30 Day Drawing Challenge Day 8- Photo reference on Toned Ground
“Drawing is the root of everything, and the time spent on that is actually all profit.”—Vincent van Gogh, The Hague, 3 June 3, 1883, to Theo van Gogh
|Interior of a Farm with Two Figures March-April 1890, Saint-Rémy Lead pencil, 254 x 330 mm. Rijksmuseum Vincent van Gogh, Amsterdam|
This time, we will draw from a photo reference of our own choosing. It’s open season! Here’s what you’ll need:
a drawing stump, tortillion, your finger (I presume you may have a couple of those) or paper towel
good plastic eraser or kneaded eraser
Your photo reference.
Step 1. Take your paper and draw a rectangle the size you would like for your drawing to be. Then place your paper on a smooth surface (if you do this on a textured surface, then texture will show). If you have craft foam or a stack of newspapers or magazine, it may help to put your paper on that. A sketchbook will do very nicely. Turn your pencil lead on it’s side and try to smear graphite all over the surface of the rectangle on your paper without making a lot of lines, just smear the graphite on without digging into the paper.
Step 2. Take your drawing stump/tortillion, kleenex, paper towel or your finger and smear the graphite around within the rectangle to make a smooth uniform coat of graphite on the surface. It should smear easily and right away. If it doesn’t then, try another pencil with a softer lead. When you have filled in the rectangle with a uniform coat of graphite, you will have what is known as a “toned ground” ready for your drawing. It will look something like this.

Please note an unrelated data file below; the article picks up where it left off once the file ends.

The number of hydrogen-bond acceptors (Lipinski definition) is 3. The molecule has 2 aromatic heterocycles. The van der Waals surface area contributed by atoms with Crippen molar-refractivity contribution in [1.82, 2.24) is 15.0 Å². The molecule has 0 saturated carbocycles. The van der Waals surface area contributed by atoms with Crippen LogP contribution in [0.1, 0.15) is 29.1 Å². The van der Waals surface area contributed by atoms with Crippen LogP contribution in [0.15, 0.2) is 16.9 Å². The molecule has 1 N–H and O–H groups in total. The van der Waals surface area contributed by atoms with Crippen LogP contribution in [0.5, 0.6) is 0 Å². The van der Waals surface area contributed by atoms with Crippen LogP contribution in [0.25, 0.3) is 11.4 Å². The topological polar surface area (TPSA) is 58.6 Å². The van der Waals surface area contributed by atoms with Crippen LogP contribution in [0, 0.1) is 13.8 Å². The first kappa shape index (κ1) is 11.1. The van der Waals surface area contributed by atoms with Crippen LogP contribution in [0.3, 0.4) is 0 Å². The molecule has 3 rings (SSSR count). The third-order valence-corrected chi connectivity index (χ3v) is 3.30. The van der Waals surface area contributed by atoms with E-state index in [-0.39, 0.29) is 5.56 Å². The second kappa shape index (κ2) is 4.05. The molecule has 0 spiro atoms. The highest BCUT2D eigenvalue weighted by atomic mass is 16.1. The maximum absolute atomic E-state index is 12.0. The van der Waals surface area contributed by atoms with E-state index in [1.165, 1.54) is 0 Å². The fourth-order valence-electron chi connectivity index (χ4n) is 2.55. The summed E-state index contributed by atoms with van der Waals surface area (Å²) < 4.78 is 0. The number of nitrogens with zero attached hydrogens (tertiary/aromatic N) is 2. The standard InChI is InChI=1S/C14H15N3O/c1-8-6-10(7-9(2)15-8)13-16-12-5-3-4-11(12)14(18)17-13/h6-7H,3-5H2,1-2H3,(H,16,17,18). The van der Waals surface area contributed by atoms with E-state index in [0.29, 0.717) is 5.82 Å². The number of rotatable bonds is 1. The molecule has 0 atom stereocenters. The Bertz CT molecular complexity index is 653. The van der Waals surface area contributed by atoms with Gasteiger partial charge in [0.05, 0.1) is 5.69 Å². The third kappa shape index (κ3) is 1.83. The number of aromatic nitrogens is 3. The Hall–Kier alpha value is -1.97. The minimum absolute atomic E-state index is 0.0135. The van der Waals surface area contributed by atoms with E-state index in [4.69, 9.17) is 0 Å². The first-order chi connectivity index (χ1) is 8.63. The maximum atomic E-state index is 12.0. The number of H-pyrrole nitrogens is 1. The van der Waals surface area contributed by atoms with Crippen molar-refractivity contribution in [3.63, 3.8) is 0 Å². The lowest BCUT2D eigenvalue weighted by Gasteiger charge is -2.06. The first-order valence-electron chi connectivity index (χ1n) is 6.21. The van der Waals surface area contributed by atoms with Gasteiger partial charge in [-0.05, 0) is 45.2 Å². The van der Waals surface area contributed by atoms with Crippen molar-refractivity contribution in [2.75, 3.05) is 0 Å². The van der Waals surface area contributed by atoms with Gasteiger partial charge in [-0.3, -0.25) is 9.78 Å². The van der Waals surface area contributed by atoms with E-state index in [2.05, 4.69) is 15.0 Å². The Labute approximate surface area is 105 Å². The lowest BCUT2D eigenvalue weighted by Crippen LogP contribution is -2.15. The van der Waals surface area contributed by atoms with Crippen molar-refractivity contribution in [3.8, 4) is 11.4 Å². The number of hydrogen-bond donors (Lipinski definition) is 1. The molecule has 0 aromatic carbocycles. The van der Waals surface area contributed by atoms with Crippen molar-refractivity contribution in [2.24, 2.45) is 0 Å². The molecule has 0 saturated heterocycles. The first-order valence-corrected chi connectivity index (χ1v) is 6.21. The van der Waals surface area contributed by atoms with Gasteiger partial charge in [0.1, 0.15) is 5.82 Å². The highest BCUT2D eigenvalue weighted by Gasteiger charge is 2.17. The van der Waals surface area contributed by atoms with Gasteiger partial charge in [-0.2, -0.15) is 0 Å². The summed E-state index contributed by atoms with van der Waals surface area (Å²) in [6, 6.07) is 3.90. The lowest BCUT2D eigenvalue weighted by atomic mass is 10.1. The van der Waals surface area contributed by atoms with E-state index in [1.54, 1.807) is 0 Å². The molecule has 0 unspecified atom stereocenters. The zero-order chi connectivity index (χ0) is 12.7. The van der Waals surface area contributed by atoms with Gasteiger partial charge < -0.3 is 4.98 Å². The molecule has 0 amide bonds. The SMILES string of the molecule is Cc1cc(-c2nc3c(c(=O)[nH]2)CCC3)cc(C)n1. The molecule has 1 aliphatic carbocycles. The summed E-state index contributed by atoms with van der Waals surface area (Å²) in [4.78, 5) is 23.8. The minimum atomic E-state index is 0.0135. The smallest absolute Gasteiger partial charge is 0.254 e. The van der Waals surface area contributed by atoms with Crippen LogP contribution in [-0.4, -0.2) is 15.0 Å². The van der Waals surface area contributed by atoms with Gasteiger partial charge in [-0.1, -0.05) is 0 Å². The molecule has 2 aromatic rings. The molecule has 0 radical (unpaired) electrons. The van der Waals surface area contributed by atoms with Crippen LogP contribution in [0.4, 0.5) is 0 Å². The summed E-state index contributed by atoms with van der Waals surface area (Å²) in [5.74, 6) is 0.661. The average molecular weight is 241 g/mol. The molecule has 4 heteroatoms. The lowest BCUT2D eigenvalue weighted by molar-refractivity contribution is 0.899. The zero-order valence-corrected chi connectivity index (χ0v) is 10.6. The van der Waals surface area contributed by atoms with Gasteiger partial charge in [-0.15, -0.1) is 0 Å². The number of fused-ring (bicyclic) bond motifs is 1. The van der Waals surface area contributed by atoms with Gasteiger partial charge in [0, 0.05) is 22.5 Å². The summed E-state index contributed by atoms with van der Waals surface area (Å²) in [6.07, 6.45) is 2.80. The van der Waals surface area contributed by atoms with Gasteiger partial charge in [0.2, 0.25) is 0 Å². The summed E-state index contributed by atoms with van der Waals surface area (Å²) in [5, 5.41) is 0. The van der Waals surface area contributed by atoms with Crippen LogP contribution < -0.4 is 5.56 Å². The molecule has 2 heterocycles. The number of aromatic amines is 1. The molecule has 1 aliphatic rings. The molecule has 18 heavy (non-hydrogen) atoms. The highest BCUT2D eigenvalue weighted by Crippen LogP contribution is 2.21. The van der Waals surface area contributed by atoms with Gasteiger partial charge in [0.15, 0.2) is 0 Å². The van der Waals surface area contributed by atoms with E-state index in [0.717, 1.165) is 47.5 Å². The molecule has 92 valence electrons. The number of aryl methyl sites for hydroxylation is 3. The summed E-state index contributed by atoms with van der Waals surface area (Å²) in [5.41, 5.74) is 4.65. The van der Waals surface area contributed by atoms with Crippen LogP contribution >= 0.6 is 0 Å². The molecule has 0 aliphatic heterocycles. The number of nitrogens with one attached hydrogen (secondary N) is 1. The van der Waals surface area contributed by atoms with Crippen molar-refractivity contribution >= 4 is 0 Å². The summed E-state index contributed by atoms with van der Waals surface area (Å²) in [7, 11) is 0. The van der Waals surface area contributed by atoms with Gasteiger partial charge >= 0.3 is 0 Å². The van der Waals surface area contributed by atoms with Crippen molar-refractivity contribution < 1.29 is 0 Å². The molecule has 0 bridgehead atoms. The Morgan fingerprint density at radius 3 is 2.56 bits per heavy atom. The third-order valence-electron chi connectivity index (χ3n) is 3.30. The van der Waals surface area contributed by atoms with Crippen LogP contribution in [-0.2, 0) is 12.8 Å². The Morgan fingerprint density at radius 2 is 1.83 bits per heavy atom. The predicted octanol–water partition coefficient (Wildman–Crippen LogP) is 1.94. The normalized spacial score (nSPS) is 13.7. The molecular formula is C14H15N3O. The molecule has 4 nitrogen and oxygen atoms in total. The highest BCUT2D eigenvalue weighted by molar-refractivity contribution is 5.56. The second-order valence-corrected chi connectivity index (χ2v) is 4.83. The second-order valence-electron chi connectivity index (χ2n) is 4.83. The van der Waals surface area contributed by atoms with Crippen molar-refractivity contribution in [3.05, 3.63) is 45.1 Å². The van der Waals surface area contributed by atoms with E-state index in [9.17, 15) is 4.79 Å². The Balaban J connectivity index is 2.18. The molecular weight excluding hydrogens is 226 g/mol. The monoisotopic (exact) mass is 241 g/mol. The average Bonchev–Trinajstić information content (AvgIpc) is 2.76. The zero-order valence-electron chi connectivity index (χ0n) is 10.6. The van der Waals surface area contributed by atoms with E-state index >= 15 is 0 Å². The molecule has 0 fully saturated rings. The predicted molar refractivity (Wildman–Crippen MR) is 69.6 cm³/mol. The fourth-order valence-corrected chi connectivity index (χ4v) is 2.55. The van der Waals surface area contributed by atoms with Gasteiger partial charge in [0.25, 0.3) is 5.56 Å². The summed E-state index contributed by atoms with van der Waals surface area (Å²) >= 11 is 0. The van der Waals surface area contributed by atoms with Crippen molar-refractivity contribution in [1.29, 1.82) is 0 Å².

Step 3. Now take your photo reference and draw your contour lines right into the toned surface. This will become your middle or light value. What’s so great about his surface is the ability to make corrections. If you goof and something isn’t right, just erase it and smear a little more graphite into the area you are correcting. Then draw it again. Repeat as necessary. It doesn’t have to be complicated…just pick something you are interested in.
Step 4. Now look for dark values, or shadows. Take your graphite pencil and lay those darker values in. Where you see light shapes, you can erase. Work your way through your drawing and add darks or erase as needed. This forgiving surface is a great way to jump start the path to creating a sense of light and dark.
|The Bell tower at San Fedele in Tuscany where we will be staying on my
EAT PAINT COOK TOUR of TUSCANY this Oct. 3-10, 2015.
There’s still room if you’d like to join us 😉
|I changed the angle from my photo reference so I can show the bells peeking out of the tower. Now the angles need a bit of adjustment to correct the perspective. It will be easy to erase and make the changes on the toned ground.|
Step 5. When you’re done, take a look, take a photo, and feel free to smile when you see how great it looks.
If you haven’t purchased your black Elegant Writer pen yet, then run out and get one. I’d like to use it for Day 11’s lesson. Here’s a link to Amazon: Elegant writer- Black extra fine point
Spread Light, Share Love, DO Art!
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